Melfi spent nine years at ESPN. In his later years he got married and had a son. He knew starting a family meant he couldn’t spend as much time on the road anymore. Melfi and a co-worker at ESPN, a producer named Evan Hathaway, made the decision to go out on their own and start a production company, “13 Productions.” They are freelancers who produce commercials and shoot sports features. “We do everything we did before but now we work together and for each other. I shoot video. We both edit and package everything up for the client.”
“13 Productions” is now in its tenth year. Melfi has cut his travel back to about 60 days a year. When he’s not at work his life is non-stop at home. Melfi and his wife Regina have three children: 10-year-old Luca, 8-year-old Ronan, and 4-year-old Nina.
Melfi’s professional excellence has earned him two Sports Emmy Awards. During his more than 20 years in the business he’s worked with people of all ages and all levels of ability. Along the way he’s gathered valuable advice for today’s students:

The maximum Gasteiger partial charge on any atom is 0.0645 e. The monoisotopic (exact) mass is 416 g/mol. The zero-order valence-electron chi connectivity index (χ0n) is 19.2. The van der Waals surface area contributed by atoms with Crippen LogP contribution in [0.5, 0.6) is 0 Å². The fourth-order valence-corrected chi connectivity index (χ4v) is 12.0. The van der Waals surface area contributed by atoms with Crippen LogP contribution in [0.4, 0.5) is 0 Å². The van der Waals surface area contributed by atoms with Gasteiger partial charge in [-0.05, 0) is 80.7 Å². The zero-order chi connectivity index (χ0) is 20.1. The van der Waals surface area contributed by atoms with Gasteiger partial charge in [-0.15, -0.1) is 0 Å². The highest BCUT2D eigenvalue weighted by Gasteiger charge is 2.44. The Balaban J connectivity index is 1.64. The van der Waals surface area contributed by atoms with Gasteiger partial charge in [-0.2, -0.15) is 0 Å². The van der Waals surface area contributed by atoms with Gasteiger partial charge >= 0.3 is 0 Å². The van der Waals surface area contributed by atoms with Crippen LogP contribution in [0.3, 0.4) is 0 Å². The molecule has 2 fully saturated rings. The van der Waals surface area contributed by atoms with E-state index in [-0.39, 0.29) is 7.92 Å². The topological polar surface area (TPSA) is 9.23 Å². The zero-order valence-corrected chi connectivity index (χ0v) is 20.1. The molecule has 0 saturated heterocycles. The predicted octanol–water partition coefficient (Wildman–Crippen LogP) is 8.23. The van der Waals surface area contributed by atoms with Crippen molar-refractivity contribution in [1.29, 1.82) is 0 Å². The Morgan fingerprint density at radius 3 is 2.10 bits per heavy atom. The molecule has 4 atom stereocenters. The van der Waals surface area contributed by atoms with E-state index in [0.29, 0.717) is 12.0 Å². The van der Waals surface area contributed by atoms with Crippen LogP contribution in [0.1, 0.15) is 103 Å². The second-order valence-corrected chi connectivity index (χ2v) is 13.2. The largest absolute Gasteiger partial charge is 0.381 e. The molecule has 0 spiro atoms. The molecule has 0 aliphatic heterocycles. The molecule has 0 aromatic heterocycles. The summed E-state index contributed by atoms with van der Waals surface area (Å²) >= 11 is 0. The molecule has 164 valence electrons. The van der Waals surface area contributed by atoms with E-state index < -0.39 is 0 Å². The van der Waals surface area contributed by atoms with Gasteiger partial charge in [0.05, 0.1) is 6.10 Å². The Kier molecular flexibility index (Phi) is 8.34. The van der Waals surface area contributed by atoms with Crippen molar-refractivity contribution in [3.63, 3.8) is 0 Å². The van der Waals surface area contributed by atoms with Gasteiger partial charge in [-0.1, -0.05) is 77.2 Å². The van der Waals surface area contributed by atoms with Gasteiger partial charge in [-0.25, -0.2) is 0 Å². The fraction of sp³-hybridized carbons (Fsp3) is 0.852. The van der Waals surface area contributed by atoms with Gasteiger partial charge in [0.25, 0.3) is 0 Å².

- Just because you graduate with a degree doesn’t guarantee you anything. You have to knock on doors. You have to ask people to give you a chance. When you get that chance you have to nail it.
- Behind you there are probably a thousand people who can do what you do and half of them can do it better. You need to push your way in and show what you can do right away. Show you are willing to learn. Prove you can do it day after day after day.
- You have to be able to communicate with people. You have to bring ideas and execute them as promised. Technology changes but those things stay the same. They are as important today as when I was starting out in the business.
“I tell my sons I barely remember my 20s and it’s true. I spent the whole decade working. In the end I wouldn’t change anything. I’m pleased with how everything turned out. I’m glad I went to OCC. It’s where I figured out what I wanted to do. It’s the best decision I ever made.”